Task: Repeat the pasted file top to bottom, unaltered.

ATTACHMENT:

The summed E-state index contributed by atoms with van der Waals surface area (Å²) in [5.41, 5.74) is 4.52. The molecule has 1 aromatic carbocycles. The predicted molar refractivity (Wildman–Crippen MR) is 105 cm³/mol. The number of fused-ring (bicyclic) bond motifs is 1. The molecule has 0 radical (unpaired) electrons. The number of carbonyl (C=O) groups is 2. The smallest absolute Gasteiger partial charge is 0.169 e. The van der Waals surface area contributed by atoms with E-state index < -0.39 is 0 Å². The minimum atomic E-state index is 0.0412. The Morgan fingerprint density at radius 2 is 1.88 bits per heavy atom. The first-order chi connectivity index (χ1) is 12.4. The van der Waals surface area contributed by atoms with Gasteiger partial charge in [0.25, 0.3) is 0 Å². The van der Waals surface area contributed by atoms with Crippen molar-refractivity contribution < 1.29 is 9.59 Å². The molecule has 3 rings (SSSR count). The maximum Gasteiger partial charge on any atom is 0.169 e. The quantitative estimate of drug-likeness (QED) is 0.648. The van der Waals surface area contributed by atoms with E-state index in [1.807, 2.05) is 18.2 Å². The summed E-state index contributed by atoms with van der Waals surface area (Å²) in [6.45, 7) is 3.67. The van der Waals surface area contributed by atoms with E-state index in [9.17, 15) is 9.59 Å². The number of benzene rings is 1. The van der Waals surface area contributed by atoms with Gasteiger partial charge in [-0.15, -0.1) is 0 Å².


The summed E-state index contributed by atoms with van der Waals surface area (Å²) in [5.41, 5.74) is 4.52. The molecule has 1 aromatic carbocycles. The predicted molar refractivity (Wildman–Crippen MR) is 105 cm³/mol. The number of fused-ring (bicyclic) bond motifs is 1. The molecule has 0 radical (unpaired) electrons. The number of carbonyl (C=O) groups is 2. The smallest absolute Gasteiger partial charge is 0.169 e. The van der Waals surface area contributed by atoms with E-state index < -0.39 is 0 Å². The minimum atomic E-state index is 0.0412. The Morgan fingerprint density at radius 2 is 1.88 bits per heavy atom. The first-order chi connectivity index (χ1) is 12.4. The van der Waals surface area contributed by atoms with Gasteiger partial charge in [0.25, 0.3) is 0 Å². The van der Waals surface area contributed by atoms with Crippen molar-refractivity contribution < 1.29 is 9.59 Å². The molecule has 3 rings (SSSR count). The maximum Gasteiger partial charge on any atom is 0.169 e. The quantitative estimate of drug-likeness (QED) is 0.648. The van der Waals surface area contributed by atoms with E-state index in [1.807, 2.05) is 18.2 Å². The summed E-state index contributed by atoms with van der Waals surface area (Å²) in [6.45, 7) is 3.67. The van der Waals surface area contributed by atoms with E-state index in [9.17, 15) is 9.59 Å². The number of benzene rings is 1. The van der Waals surface area contributed by atoms with Gasteiger partial charge in [-0.15, -0.1) is 0 Å².